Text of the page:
advertisement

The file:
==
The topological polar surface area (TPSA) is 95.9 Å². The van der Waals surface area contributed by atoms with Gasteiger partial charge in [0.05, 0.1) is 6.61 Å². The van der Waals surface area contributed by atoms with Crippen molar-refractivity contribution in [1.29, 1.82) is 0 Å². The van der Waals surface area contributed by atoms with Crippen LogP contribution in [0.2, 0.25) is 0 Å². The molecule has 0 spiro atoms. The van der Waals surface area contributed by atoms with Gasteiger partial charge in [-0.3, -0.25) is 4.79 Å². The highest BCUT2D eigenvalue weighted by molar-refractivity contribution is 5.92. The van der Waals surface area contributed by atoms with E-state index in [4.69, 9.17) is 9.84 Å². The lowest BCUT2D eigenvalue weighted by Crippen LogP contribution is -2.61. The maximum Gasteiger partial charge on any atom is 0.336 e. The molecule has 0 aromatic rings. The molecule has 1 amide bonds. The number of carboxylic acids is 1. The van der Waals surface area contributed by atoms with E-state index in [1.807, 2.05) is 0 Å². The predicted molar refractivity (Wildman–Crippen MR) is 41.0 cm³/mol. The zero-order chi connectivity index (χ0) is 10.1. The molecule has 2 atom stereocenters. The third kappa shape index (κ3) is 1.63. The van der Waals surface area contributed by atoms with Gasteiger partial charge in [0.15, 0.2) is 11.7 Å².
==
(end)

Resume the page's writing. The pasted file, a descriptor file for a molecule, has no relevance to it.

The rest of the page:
Lesson 21 NYS COMMON CORE MATHEMATICS CURRICULUM M5 GEOMETRY Lesson 21: Ptolemy’s Theorem Student Outcomes ο§ Students determine the area of a cyclic quadrilateral as a function of its side lengths and the acute angle formed by its diagonals. ο§ Students prove Ptolemy’s theorem, which states that for a cyclic quadrilateral π΄π΅πΆπ·, π΄πΆ ⋅ π΅π· = π΄π΅ ⋅ πΆπ· + π΅πΆ ⋅ π΄π·. They explore applications of the result. Lesson Notes In this lesson, students work to understand Ptolemy’s theorem, which says that for a cyclic quadrilateral π·, π΄πΆ ⋅ π΅π· = π΄π΅ ⋅ πΆπ· + π΅πΆ ⋅ π΄π·. As such, this lesson focuses on the properties of quadrilaterals inscribed in circles. Ptolemy’s single result and the proof for it codify many geometric facts; for instance, the Pythagorean theorem (G-GPE.A.1, G-GPE.B.4), area formulas, and trigonometry results. Therefore, it serves as a capstone experience to our year-long study of geometry. Students will use the area formulas they established in the previous lesson to prove the theorem. A set square, patty paper, compass, and straight edge are needed to complete the Exploratory Challenge. Classwork Opening (2 minutes) The Pythagorean theorem, credited to the Greek mathematician Pythagoras of Samos (ca. 570–ca. 495 BCE), describes a universal relationship among the sides of a right triangle. Every right triangle (in fact every triangle) can be circumscribed by a circle. Six centuries later, Greek mathematician Claudius Ptolemy (ca. 90–ca. 168 CE) discovered a relationship between the side-lengths and the diagonals of any quadrilateral inscribed in a circle. As we shall see, Ptolemy’s result can be seen as an extension of the Pythagorean theorem. Opening Exercise (5 minutes) Students are given the statement of Ptolemy’s theorem and are asked to test the theorem by measuring lengths on specific cyclic quadrilaterals they are asked to draw. Students conduct this work in pairs and then gather to discuss their ideas afterwards in class as a whole. Opening Exercise Ptolemy’s theorem says that for a cyclic quadrilateral π¨π©πͺπ«, π¨πͺ ⋅ π©π« = π¨π© ⋅ πͺπ« + π©πͺ ⋅ π¨π«. MP.7 With ruler and a compass, draw an example of a cyclic quadrilateral. Label its vertices π¨, π©, πͺ, and π«. Μ Μ Μ Μ and π©π« Μ Μ Μ Μ Μ . Draw the two diagonals π¨πͺ Lesson 21: Date: Ptolemy’s Theorem 2/10/16 © 2014 Common Core, Inc. Some rights reserved. commoncore.org 261 This work is licensed under a Creative Commons Attribution-NonCommercial-ShareAlike 3.0 Unported License. Lesson 21 NYS COMMON CORE MATHEMATICS CURRICULUM M5 GEOMETRY With a ruler, test whether or not the claim that π¨πͺ ⋅ π©π« = π¨π© ⋅ πͺπ« + π©πͺ ⋅ π¨π« seems to hold true. Repeat for a second example of a cyclic quadrilateral. MP.7 Challenge: Draw a cyclic quadrilateral with one side of length zero. What shape is the this cyclic quadrilateral? Does Ptolemy’s claim hold true for it? Students will see that the relationship π¨πͺ ⋅ π©π« = π¨π© ⋅ πͺπ« + π©πͺ ⋅ π¨π« seems to hold, within measuring error. For a quadrilateral with one side of length zero, the figure is a triangle inscribed in a circle. If the length π¨π© = π, then the points π¨ and π© coincide, and Ptolemy’s theorem states π¨πͺ ⋅ π¨π« = π ⋅ πͺπ« + π¨πͺ ⋅ π¨π«, which is true. Exploratory Challenge (30 minutes): A Journey to Ptolemy’s Theorem This Exploratory Challenge will lead students to a proof of Ptolemy’s theorem. Students should work in pairs. The teacher will guide as necessary. Exploratory Challenge: A Journey to Ptolemy’s Theorem Μ Μ Μ Μ and π©π« Μ Μ Μ Μ Μ The diagram shows cyclic quadrilateral π¨π©πͺπ« with diagonals π¨πͺ intersecting to form an acute angle with degree measure π. π¨π© = π, π©πͺ = π, πͺπ« = π, and π«π¨ = π . a. From last lesson, what is the area of quadrilateral π¨π©πͺπ« in terms of the lengths of its diagonals and the angle π? Remember this formula for later on! π π ππ«ππ(π¨π©πͺπ«) = π¨πͺ ⋅ π©π« ⋅ π¬π’π§ π b. Explain why one of the angles, ∠π©πͺπ« or ∠π©π¨π«, has a measure less than or equal to ππ°. Opposite angles of a cyclic quadrilateral are supplementary. These two angles cannot both have measures greater than ππ°. c. Let’s assume that ∠π©πͺπ« in our diagram is the angle with a measure less than or equal to ππ°. Call its measure π degrees. What is the area of triangle π©πͺπ« in terms of π, π, and π? What is the area of triangle π©π¨π« in terms of π, π , and π? What is the area of quadrilateral π¨π©πͺπ« in terms of π, π, π, π , and π? If π represents the degree measure of an acute angle, then πππ − π would be the degree measure of angle π©π¨π« since opposite angles of a cyclic quadrilateral are supplementary. The area of triangle π©πͺπ« could then be calculated using π π ππ ⋅ π¬π’π§(π), and the area of triangle π¨π©π« could be calculated by (πππ − π)), or π π π π ππ ⋅ π¬π’π§(πππ − ππ ⋅ π¬π’π§(π). So, the area of the quadrilateral π¨π©πͺπ« is the sum of the areas of triangles π¨π©π« and π©πͺπ«, which provides the following: ππ«ππ(π¨π©πͺπ«) = Lesson 21: Date: π π ππ ⋅ π¬π’π§ π + ππ ⋅ π¬π’π§ π . π π Scaffolding: ο§ For part (c) of the Exploratory Challenge, review Exercises 4 and 5 from Lesson 20 which show that the area formula for a triangle, 1 Area(π΄π΅πΆ) = ππ sin(π), 2 can be used where π represents an obtuse angle with a targeted small group. ο§ Allow advanced learners to work through and struggle with the exploration on their own. Ptolemy’s Theorem 2/10/16 © 2014 Common Core, Inc. Some rights reserved. commoncore.org 262 This work is licensed under a Creative Commons Attribution-NonCommercial-ShareAlike 3.0 Unported License. Lesson 21 NYS COMMON CORE MATHEMATICS CURRICULUM M5 GEOMETRY d. We now have two different expressions representing the area of the same cyclic quadrilateral π¨π©πͺπ«. Does it seem to you that we are close to a proof of Ptolemy’s claim? Equating the two expressions gives as a relationship that does, admittedly, use the four side lengths of the quadrilateral and the two diagonal lengths, but we also have terms that involve π¬π’π§(π) and π¬π’π§(π). These terms are not part of Ptolemy’s equation. In order to reach Ptolemy’s conclusion, in Exploratory Challenge, parts (e)–(j), students will use rigid motions to convert the cyclic quadrilateral π΄π΅πΆπ· to a new cyclic quadrilateral of the same area with the same side-lengths (but in an alternative order) and with its matching angle π£ congruent to angle π€ in the original diagram. Equating the areas of these two cyclic quadrilaterals will yield the desired result. Again, have students complete this work in homogeneous pairs or small groups. Offer to help students as needed. e. Trace the circle and points π¨, π©, πͺ, and π« onto a sheet of patty paper. Μ Μ Μ Μ . Let Reflect triangle π¨π©πͺ about the perpendicular bisector of diagonal π¨πͺ π¨′, π©′, and πͺ′ be the images of the points π¨, π©, and πͺ, respectively. i. Scaffolding: The argument provided in part (e), (ii) follows the previous lesson. An alternative argument is that the perpendicular bisector of a chord of a circle passes through the center of the circle. Reflecting a circle or points on a circle about the perpendicular bisector of the chord is, therefore, a symmetry of the circle; thus, π΅ must go to a point π΅′ on the same circle. What does the reflection do with points π¨ and πͺ? Because the reflection was done about the perpendicular bisector of the chord Μ Μ Μ Μ π¨πͺ, the endpoints of the chord are images of each other; i.e., π¨ = πͺ′ and πͺ = π¨′. ii. Is it correct to draw π©′ as on the circle? Explain why or why not. Reflections preserve angle measure. Thus, ∠π¨π©′πͺ ≅ ∠π¨π©πͺ. Also, ∠π¨π©πͺ is supplementary to ∠πͺπ«π¨. Thus, ∠π¨π©′πͺ is, too. This means that π¨π©′πͺπ« is a quadrilateral with one pair (and, hence, both pairs) of opposite angles supplementary. Therefore, it is cyclic. This means that π©′ lies on the circle that passes through π¨, πͺ, and π«. And this is the original circle. iii. Explain why quadrilateral π¨π©′πͺπ« has the same area as quadrilateral π¨π©πͺπ«. Triangle π¨π©′πͺ is congruent to triangle π¨π©πͺ by a congruence transformation, so these triangles have the same area. It now follows that the two quadrilaterals have the same area. Lesson 21: Date: Ptolemy’s Theorem 2/10/16 © 2014 Common Core, Inc. Some rights reserved. commoncore.org 263 This work is licensed under a Creative Commons Attribution-NonCommercial-ShareAlike 3.0 Unported License. Lesson 21 NYS COMMON CORE MATHEMATICS CURRICULUM M5 GEOMETRY f. The diagram shows angles having degree measures π, π, π, π, and π. Find and label any other angles having degree measures π, π, π, π, or π, and justify your answers. See diagram. Justifications include the inscribed angle theorem and vertical angles. g. Explain why π = π + π in your diagram from part (f). The angle with degree measure π is an exterior angle to a triangle with two remote interior angles π and π. It follows that π = π + π. h. Identify angles of measures π, π, π, π, and π in your diagram of the cyclic quadrilateral π¨π©′πͺπ« from part (e). See diagram below. i. Write a formula for the area of triangle π©′ π¨π« in terms of π, π , and π. Write a formula for the area of triangle π©′ πͺπ« in terms of π, π, and π. ππ«ππ(π©′ π¨π«) = ππ ⋅ π¬π’π§(π) and ππ«ππ(π©′ πͺπ«) = ππ ⋅ π¬π’π§(π) j. Based on the results of part (i), write a formula for the area of cyclic quadrilateral π¨π©πͺπ« In terms of π, π, π, π , and π. π π π π ππ«ππ(π¨π©πͺπ«) = ππ«ππ(π¨π©′ πͺπ«) = ππ ⋅ π¬π’π§(π) + ππ ⋅ π¬π’π§(π) Lesson 21: Date: Ptolemy’s Theorem 2/10/16 © 2014 Common Core, Inc. Some rights reserved. commoncore.org 264 This work is licensed under a Creative Commons Attribution-NonCommercial-ShareAlike 3.0 Unported License. Lesson 21 NYS COMMON CORE MATHEMATICS CURRICULUM M5 GEOMETRY k. Going back to part (a), now establish Ptolemy’s theorem. π π π π π¨πͺ ⋅ π©π« ⋅ π¬π’π§(π) = π π ππ ⋅ π¬π’π§(π) + ⋅ π¬π’π§(π) ⋅ (π¨πͺ ⋅ π©π«) = π π π π ππ ⋅ π¬π’π§(π) ⋅ π¬π’π§(π) ⋅ (ππ + ππ) π¨πͺ ⋅ π©π« = ππ + ππ The two formulas represent the same area. Distributive property Multiplicative property of equality or π¨πͺ ⋅ π©π« = (π©πͺ ⋅ π¨π«) + (π¨π© ⋅ πͺπ«) Substitution Closing (3 minutes) Gather the class together and ask the following questions: ο§ What was most challenging in your work today? οΊ ο§ Are you convinced that this theorem holds for all cyclic quadrilaterals? οΊ ο§ Answers will vary. Students might say that it was challenging to do the algebra involved or to keep track of congruent angles, for example. Answers will vary, but students should say “yes.” Will Ptolemy’s theorem hold for all quadrilaterals? Explain. οΊ At present, we don’t know! The proof seemed very specific to cyclic quadrilaterals, so we might suspect it holds only for these types of quadrilaterals. (If there is time, students can draw an example of noncyclic quadrilateral and check that the result does not hold for it.) Lesson Summary Theorems PTOLEMY’S THEOREM: For a cyclic quadrilateral π¨π©πͺπ«, π¨πͺ ⋅ π©π« = π¨π© ⋅ πͺπ« + π©πͺ ⋅ π¨π«. Relevant Vocabulary CYCLIC QUADRILATERAL: A quadrilateral with all vertices lying on a circle is known as a cyclic quadrilateral. Exit Ticket (5 minutes) Lesson 21: Date: Ptolemy’s Theorem 2/10/16 © 2014 Common Core, Inc. Some rights reserved. commoncore.org 265 This work is licensed under a Creative Commons Attribution-NonCommercial-ShareAlike 3.0 Unported License. Lesson 21 NYS COMMON CORE MATHEMATICS CURRICULUM M5 GEOMETRY Name Date Lesson 21: Ptolemy’s Theorem Exit Ticket What is the length of the chord Μ Μ Μ Μ π΄πΆ ? Explain your answer. Lesson 21: Date: Ptolemy’s Theorem 2/10/16 © 2014 Common Core, Inc. Some rights reserved. commoncore.org 266 This work is licensed under a Creative Commons Attribution-NonCommercial-ShareAlike 3.0 Unported License. Lesson 21 NYS COMMON CORE MATHEMATICS CURRICULUM M5 GEOMETRY Exit Ticket Sample Solutions What is the length of the chord Μ Μ Μ Μ π¨πͺ? Explain your answer. Μ Μ Μ Μ Μ is a diameter of the circle, and π©π« = √ππ + ππ = √ππ. By Chord π©π« Ptolemy’s theorem: π¨πͺ β √ππ = π β π + π β π, giving π¨πͺ = ππ √ππ . Problem Set Sample Solutions 1. An equilateral triangle is inscribed in a circle. If π· is a point on the circle, what does Ptolemy’s theorem have to say about the distances from this point to the three vertices of the triangle? It says that the sum of the two shorter distances is equal to the longer distance. 2. Kite π¨π©πͺπ« is inscribed in a circle. The kite has an area of πππ π¬πͺ. π’π§., and the ratio of the lengths of the non-congruent adjacent sides is π βΆ π. What is the perimeter of the kite? π π¨πͺ ⋅ π©π« = πππ π π¨πͺ ⋅ π©π« = π¨π© ⋅ πͺπ« + π©πͺ ⋅ π¨π« = πππ Since π¨π© = π©πͺ and π¨π« = πͺπ«, then π¨πͺ ⋅ π©π« = π¨π© ⋅ πͺπ« + π¨π© ⋅ πͺπ« = ππ¨π© ⋅ πͺπ« = πππ π¨π© ⋅ πͺπ« = πππ. Let π be the length of πͺπ«, then π ⋅ ππ = πππ πππ = πππ ππ = ππ π = π. The length πͺπ« = π¨π« = π, and the length π¨π© = π©πͺ = ππ. Therefore, the perimeter of kite π¨π©πͺπ« is ππ π’π§. Lesson 21: Date: Ptolemy’s Theorem 2/10/16 © 2014 Common Core, Inc. Some rights reserved. commoncore.org 267 This work is licensed under a Creative Commons Attribution-NonCommercial-ShareAlike 3.0 Unported License. Lesson 21 NYS COMMON CORE MATHEMATICS CURRICULUM M5 GEOMETRY 3. Draw a right triangle with leg lengths π and π, and hypotenuse length π. Draw a rotated copy of the triangle such that the figures form a rectangle. What does Ptolemy have to say about this rectangle? We get ππ + ππ = ππ, the Pythagorean theorem! 4. Draw a regular pentagon of side length π in a circle. Let π be the length of its diagonals. What does Ptolemy’s theorem say about the quadrilateral formed by four of the vertices of the pentagon? √π+π ππ = π + π, so π = 5. π . (This is the famous golden ratio!) The area of the inscribed quadrilateral is √πππ π¦π¦π. Determine the circumference of the circle. Since π¨π©πͺπ« is a rectangle, then π¨π« ⋅ π¨π© = √πππ, and the diagonals are diameters of the circle. The length of π¨π© = ππ π¬π’π§ ππ, and the length of π©πͺ = ππ π¬π’π§ ππ, so π¨π© π¨π« = √π, and π¨π© = √π(π¨π«). π¨π« ⋅ √π(π¨π«) = √πππ π¨π«π = πππ π¨π« = ππ π¨π© = ππ√π π¨π© ⋅ π«πͺ + π¨π« ⋅ π©πͺ = π¨πͺ ⋅ π©π« ππ√π ⋅ ππ√π + ππ ⋅ ππ = π¨πͺ ⋅ π¨πͺ πππ + πππ = π¨πͺπ πππ = π¨πͺπ ππ = π¨πͺ Since π¨πͺ = ππ, the radius of the circle is ππ, and the circumference of the circle is πππ π¦π¦. Lesson 21: Date: Ptolemy’s Theorem 2/10/16 © 2014 Common Core, Inc. Some rights reserved. commoncore.org 268 This work is licensed under a Creative Commons Attribution-NonCommercial-ShareAlike 3.0 Unported License. Lesson 21 NYS COMMON CORE MATHEMATICS CURRICULUM M5 GEOMETRY 6. Extension: Suppose π and π are two acute angles, and the circle has a diameter of π unit. Find π, π, π, and π in terms of π and π. Apply Ptolemy’s theorem, and determine the exact value of π¬π’π§(ππ°). Use scaffolded questions below as needed. a. Explain why π π¬π’π§(π) equals the diameter of the circle. If the diameter is π, this is a right triangle because it is inscribed π π π . Since the π¬π’π§(π) π in a semicircle, so π¬π’π§(π) = , or the π = diameter is π, the diameter is equal to b. . π¬π’π§(π) If the circle has a diameter of π, what is π? π = π¬π’π§(π) c. Use Thales’ theorem to write the side lengths in the original diagram in terms of π and π. Since both are right triangles, the side lengths are π = π¬π’π§(π), π = ππ¨π¬(π), π = ππ¨π¬(π), and π = π¬π’π§(π). d. If one diagonal of the cyclic quadrilateral is π, what is the other? π¬π’π§(π + π) e. What does Ptolemy’s theorem give? π β π¬π’π§(π + π) = π¬π’π§(π)ππ¨π¬(π) + ππ¨π¬(π)π¬π’π§(π) f. Using the result from part (e), determine the exact value of π¬π’π§(ππ°). π¬π’π§(ππ) = π¬π’π§(ππ + ππ) = π¬π’π§(ππ)ππ¨π¬(ππ) + ππ¨π¬(ππ)π¬π’π§(ππ) = Lesson 21: Date: π √π √π √π √π + √π β + β = π π π π π Ptolemy’s Theorem 2/10/16 © 2014 Common Core, Inc. Some rights reserved. commoncore.org 269 This work is licensed under a Creative Commons Attribution-NonCommercial-ShareAlike 3.0 Unported License.